Hannover Preview Shows Next Steps to Smart Factory

Feb. 25, 2014

Exhibitors and speakers demonstrate how intelligent, Internet-enabled devices will simplify and integrate future manufacturing during Hannover Fair Preview 2014 in Berlin.

Only movies offer coming attractions, not industrial trade shows, right? Wrong.

Undoubtedly the world's largest and most comprehensive manufacturing exhibition, Hannover Messe's organizers presented a preview of its upcoming 2014 edition on Feb. 11 at the Radialsystem V hall in Berlin, Germany.

The fair will be held April 7-11 in its more than two dozen huge exhibition spaces in Hannover. However, the preview helped attendees to get an early look at some of the event's major innovations and exhibitors. All were focused on its primary "Integrated Industry — Next Steps" theme and the specific steps needed to bring the Smart Factory concept to life using the integrated tools of Industry 4.0, or a fourth industrial revolution driven by Internet-connected devices. To help boost its Integrated Industry strategy, Hannover Messe has enlisted the Netherlands as its 2014 partner country.

Prof. Dr.-ing. Detlef Zuehlke, scientific director for Innovative Factory Systems (IFS) at the German Research Center for Artificial Intelligence, Dutch ambassador Monique T.G. van Daalan, and Deutsche Messe board member Dr. Jochen Koeckler answer questions after their presentations during the Hannover Messe Preview in Berlin, Germany.

Putting the upcoming fair in a global context, Deutsche Messe board member Dr. Jochen Koeckler reported that wages are increasing in China, energy costs are decreasing in the U.S., and added Europe's economic recovery will be led by a predicted 3% production increase in 2014, which will be fueled by investments in municipal infrastructures, manufacturing and machines. As a result, Koeckler projected that Hannover Messe is expected to top its 2012 results of 4,872 exhibitors from 69 nations.

"When people ask me to describe Hannover Messe in a nutshell, I say it's all about competitiveness," said Koeckler. "It's about people coming together to exchange ideas that will produce efficiencies, generate investments, and make them more competitive. These days, it's no longer about big companies eating small companies; it's about fast ones eating slow ones. However, to stay competitive, manufacturers need flexible, intelligent factories of the future in which machines, plant and products can talk to each other. This interaction will relieve skilled workers of physical labor, and enable them to focus on better controlling and optimizing production processes. Many technologies for achieving this have been developing in recent years, and the next steps are integrating them into industrial production to form a harmonized and fully networked whole. This is Hannover Messe's precise focus, and the upcoming fair will present the steps industry must take to move from its smart-factory vision to a real-life, integrated, Industry 4.0 factory."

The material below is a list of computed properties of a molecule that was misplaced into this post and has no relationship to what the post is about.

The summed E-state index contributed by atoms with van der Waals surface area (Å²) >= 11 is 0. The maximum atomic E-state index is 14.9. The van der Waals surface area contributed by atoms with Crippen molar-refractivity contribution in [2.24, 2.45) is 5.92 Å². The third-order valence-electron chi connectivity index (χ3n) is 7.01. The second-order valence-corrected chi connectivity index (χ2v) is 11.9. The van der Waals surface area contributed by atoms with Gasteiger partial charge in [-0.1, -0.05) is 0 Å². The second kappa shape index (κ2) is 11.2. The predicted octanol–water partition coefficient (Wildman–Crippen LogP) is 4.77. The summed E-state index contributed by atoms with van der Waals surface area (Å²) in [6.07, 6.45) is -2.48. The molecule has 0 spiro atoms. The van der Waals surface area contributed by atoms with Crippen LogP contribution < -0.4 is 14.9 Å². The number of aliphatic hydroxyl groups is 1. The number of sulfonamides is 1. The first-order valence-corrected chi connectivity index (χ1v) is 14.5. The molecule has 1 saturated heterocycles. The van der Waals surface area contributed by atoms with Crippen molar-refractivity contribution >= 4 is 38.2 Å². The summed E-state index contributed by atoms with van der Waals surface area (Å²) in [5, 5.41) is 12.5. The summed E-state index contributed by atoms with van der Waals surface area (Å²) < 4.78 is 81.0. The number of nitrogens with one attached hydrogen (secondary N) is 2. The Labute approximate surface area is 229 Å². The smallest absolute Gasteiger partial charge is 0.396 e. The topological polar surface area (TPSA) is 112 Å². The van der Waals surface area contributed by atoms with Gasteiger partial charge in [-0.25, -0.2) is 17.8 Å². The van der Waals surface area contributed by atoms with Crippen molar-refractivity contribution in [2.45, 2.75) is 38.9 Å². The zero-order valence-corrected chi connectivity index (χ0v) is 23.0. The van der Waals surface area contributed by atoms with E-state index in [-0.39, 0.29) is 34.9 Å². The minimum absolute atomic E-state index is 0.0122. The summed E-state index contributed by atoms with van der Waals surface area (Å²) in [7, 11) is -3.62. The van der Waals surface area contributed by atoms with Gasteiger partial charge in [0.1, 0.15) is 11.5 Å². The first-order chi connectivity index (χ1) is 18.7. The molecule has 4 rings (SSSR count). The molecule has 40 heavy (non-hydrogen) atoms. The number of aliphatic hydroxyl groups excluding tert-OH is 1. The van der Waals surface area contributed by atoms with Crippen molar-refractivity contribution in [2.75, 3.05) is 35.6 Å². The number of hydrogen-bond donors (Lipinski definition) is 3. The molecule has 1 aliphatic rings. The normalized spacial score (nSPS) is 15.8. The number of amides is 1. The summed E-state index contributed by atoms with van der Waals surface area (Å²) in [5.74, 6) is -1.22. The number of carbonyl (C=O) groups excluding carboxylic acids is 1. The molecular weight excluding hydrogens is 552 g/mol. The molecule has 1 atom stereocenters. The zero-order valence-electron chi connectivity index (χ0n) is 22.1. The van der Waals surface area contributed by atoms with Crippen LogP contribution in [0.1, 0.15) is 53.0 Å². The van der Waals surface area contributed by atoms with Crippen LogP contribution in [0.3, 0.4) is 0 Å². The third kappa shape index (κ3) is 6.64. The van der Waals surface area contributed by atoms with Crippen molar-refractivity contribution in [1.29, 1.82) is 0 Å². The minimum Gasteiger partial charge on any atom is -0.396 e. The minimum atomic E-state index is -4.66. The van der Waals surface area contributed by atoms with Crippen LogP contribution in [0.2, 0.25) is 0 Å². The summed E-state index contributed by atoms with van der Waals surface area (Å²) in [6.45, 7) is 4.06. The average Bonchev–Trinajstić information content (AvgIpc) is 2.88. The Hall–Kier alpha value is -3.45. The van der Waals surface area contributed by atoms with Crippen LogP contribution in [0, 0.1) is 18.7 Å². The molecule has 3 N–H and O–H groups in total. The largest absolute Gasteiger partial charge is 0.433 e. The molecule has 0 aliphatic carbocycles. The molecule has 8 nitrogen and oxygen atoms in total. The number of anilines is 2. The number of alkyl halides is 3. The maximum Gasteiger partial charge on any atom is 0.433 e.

More specific steps for achieving the fair's Integrated Industry concept were presented by Prof. Dr.-ing. Detlef Zuehlke, scientific director for Innovative Factory Systems (IFS) at the German Research Center for Artificial Intelligence, which has been developing its Smart Factory KL program since 2005. "Just as we have smart phones with data available anywhere and anytime, and we're moving toward smart homes and smart cars, we're also going to need smart factories," said Zuehlke. "They'll be more flexible and agile to handle more varied products, and have shortened production steps, such as quicker set up and retooling times and modular components that are easy to plug and play. Some jobs are coming home and being reshored, but these efforts will only succeed with automation to make them competitive. However, we don't want empty factories either; we want smart factories that will create new and enriching jobs for everyone. Smart machines are going to need smart operators, smart product designers and smart managers."

Zuehlke explained these Smart Factories will be constructed from a variety of building blocks, starting with cyber physical system (CPSs) and smart production line components, which will be linked via OPC-UA and other networking protocols to enterprising resource planning (ERP) systems. "Usually, field devices deliver signals to controllers and fieldbus systems, but now field devices with their own Internet protocol (IP) addresses will just network via web servers, which are already less costly and can be combined like Lego blocks to form larger systems. Until now, control architectures have been very hierarchical, and data had to thorough a pyramid of field, control and enterprise levels, each with their own programs. However, in a smart, CPS-based network, this old hierarchy goes away, and all participating elements can talk to each other as needed. Also, this CPS world will make operators with tablet PCs smarter as well because they'll have better access to more values, improved location awareness, and the ability to make better decisions."